Ridaforolimus

Ridaforolimus is an investigational oral inhibitor targeting mTOR pathway. Clinical data showed that ridaforolimus is a good choice for patients with advanced NSCLC. In a randomized discontinuation phase II trial, 28 stage IIIB/IV NSCLC patients with KRAS mutation were treatment with ridaforolimus (40 mg/day) or placebo. The median PFS based on investigator assessment was obviously longer in ridaforolimus group (4 months) than placebo group (2 months, HR = 0.36, p = 0.013). The median OS was 18 months and 5 months in the ridaforolimus and placebo group, respectively (HR = 0.46, p = 0.09). More than 3 grade adverse events (fatigue: 10%, mucositis/stomatitis: 10%, pneumonia: 10%, diarrhea: 6%, dyspnea: 9%, and hyperglycemia: 6%) were observed in ridaforolimus group [74].

ErbB2 amplification and ErbB2 inhibitors

ErbB2 amplification

Human epidermal growth factor receptor 2 (ErbB2, HER2), a member of the human EGFR (ErbB) family, is a receptor tyrosine kinase and encoded by the HER2 gene located on the long arm of chromosome 17 (17q21). ErbB2 is involved in activation of its downstream signaling pathways including PI3K/Akt as well as MEK/ERK, and necessary for cell proliferation and migration [75, 76]. ErbB2 amplification is found in 10–20% of NSCLC, while ErbB2 protein over-expression is observed in 2.4–38% of NSCLC [7779].

ErbB2 inhibitors

Neratinib (HKI-272)

Neratinib is an oral, irreversible dual EGFR/HER2 inhibitor. In vitro, neratinib could inhibit proliferation by inducing G1 arrest and apoptotic of lung cancer cells [80, 81]. However, clinical data showed that the efficacy of neratinib for NSCLC was poor and low efficacy of neratinib for NSCLC patients had been observed in a phase II trial: NSCLC patients were assigned to group A (EGFR mutation, n = 91), group B (wild-type EGFR, n = 48), and group C (TKI-naïve, n = 28). All of these patients were received neratinib daily. The ORR was 3% in group A and zero in both groups B and C. The most common toxicity was diarrhea. Obviously, 3 of 4 patients with EGFRG719X mutation had a partial response [82]. Another phase I study also reported that neratinib plus temsirolimus treatment for NSCLC is associated with poor efficacy with side effects (diarrhea, nausea and stomatitis) [83]. Generally, further study will be needed for neratinib.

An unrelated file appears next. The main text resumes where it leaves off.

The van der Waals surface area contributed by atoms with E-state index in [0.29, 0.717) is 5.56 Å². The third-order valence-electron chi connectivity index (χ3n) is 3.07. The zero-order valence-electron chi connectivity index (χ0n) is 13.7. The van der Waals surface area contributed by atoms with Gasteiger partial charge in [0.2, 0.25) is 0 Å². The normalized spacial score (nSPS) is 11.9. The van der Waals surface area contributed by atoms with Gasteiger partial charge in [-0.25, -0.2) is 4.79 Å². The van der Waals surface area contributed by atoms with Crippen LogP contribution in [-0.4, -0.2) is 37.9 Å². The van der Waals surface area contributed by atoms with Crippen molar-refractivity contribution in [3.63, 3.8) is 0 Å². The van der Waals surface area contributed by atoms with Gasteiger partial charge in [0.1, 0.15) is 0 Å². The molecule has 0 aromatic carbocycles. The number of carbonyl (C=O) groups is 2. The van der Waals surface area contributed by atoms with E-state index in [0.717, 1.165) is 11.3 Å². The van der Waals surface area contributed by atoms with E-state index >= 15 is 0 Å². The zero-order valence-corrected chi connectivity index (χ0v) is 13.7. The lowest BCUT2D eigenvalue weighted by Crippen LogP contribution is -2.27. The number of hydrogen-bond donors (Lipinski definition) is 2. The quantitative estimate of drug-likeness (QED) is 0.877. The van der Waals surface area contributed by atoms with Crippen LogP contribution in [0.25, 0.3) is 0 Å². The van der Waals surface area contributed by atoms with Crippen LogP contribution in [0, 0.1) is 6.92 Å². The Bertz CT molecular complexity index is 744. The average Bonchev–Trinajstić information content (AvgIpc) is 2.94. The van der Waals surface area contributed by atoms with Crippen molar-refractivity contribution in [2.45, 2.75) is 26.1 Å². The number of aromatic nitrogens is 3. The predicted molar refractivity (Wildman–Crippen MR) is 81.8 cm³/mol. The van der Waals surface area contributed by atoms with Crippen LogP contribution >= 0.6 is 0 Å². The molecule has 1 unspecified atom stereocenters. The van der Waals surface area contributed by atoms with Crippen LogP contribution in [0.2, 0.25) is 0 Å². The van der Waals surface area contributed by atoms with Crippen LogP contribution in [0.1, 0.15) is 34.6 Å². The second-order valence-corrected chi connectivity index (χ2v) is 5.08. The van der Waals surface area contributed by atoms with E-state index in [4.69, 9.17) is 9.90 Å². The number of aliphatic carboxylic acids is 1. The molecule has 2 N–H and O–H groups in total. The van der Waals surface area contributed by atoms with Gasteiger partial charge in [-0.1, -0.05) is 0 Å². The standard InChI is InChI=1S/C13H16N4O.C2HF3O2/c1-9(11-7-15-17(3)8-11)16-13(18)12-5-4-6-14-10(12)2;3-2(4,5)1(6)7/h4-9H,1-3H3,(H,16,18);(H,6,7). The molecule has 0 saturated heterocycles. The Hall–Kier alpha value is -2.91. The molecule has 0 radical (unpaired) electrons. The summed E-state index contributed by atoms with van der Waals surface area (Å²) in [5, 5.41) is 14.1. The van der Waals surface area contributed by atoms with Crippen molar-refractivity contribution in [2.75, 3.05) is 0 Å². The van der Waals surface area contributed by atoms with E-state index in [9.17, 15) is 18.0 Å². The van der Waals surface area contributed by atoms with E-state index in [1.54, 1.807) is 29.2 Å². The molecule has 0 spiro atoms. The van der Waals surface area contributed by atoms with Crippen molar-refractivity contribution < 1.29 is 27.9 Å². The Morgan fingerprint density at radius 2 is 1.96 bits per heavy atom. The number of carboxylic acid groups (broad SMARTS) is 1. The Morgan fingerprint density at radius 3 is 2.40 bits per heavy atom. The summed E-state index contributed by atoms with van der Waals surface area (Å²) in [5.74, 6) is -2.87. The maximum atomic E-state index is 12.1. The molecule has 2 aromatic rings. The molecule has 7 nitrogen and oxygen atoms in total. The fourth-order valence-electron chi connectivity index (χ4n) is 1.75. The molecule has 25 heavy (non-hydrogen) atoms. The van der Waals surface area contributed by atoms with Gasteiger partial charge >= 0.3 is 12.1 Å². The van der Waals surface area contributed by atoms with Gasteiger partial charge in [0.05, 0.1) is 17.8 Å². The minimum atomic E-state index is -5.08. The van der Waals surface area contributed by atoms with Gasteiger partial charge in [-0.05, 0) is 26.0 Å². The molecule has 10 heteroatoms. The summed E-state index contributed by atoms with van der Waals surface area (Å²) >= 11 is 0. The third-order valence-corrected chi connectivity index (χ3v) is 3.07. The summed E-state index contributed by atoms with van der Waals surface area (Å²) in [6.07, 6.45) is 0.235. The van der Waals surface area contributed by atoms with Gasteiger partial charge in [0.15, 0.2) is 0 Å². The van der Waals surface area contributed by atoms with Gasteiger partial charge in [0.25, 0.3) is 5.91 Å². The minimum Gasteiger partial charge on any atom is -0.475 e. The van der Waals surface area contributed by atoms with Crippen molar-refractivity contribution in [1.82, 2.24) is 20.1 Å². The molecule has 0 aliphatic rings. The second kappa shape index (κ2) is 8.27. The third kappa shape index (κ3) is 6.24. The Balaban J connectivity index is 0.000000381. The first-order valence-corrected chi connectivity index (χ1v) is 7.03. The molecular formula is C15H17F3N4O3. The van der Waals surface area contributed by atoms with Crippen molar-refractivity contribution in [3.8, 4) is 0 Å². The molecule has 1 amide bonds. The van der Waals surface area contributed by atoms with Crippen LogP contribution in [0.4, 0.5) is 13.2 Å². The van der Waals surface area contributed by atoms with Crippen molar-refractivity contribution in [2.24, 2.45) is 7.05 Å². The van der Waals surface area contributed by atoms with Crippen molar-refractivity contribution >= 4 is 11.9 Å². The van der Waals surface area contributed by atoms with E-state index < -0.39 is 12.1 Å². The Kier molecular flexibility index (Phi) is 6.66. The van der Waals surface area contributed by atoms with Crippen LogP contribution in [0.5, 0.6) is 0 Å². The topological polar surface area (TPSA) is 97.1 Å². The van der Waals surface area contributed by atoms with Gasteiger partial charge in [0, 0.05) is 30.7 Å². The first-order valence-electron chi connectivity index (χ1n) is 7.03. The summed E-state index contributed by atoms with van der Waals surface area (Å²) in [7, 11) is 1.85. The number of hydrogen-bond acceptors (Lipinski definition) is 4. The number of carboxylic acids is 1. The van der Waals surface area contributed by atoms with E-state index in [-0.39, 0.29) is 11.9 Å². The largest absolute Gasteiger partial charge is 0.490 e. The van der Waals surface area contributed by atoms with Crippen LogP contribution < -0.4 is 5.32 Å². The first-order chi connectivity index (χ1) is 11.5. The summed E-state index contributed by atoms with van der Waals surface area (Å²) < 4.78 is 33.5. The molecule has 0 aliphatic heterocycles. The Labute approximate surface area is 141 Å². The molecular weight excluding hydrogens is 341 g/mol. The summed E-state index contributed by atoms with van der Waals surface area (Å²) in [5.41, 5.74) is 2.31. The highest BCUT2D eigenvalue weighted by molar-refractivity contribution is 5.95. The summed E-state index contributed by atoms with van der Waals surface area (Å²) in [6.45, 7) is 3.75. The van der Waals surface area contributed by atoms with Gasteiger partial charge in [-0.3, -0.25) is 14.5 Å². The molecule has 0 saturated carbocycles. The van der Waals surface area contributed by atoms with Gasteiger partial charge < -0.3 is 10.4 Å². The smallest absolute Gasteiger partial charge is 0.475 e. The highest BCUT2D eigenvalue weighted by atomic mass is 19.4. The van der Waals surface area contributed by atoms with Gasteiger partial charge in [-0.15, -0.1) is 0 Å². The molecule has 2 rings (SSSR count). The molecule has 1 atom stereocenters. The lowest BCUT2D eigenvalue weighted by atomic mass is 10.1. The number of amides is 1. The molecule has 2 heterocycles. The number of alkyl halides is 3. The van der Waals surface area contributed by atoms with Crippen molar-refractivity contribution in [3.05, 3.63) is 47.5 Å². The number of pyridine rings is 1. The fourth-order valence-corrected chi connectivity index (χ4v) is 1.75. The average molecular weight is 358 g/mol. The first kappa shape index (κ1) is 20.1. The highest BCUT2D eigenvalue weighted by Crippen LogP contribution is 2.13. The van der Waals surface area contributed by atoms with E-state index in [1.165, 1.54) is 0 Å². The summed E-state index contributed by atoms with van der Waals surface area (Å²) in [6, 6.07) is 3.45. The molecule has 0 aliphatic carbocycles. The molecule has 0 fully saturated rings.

Lapatinib (GW572016)

Lapatinib is an oral, reversible, dual tyrosine kinase inhibitor of EGFR and HER2. The clinical efficacy of lapatinib monotherapy is uncertainty for NSCLC. In a randomized phase II study, patients with relapse or metastatic NSCLC were treated with lapatinib (1,500 mg/day or 500 mg/bid, orally). There were no complete or partial responses in the targeted population (n = 56): 25% had stable disease lasting 6 months. No responses were observed in patients with EGFR mutations (n = 3) and EGFR gene amplification (n = 5). 21% had stable disease lasting 6 months and 1.3% had partial response of patients in the nontargeted population (n = 75). Diarrhea, rash, fatigue, nausea, and anorexia were the most common adverse events [84]. The combination of lapatinib with other agents for treatment of NSCLC patients may be tested to improve the efficacy in the future.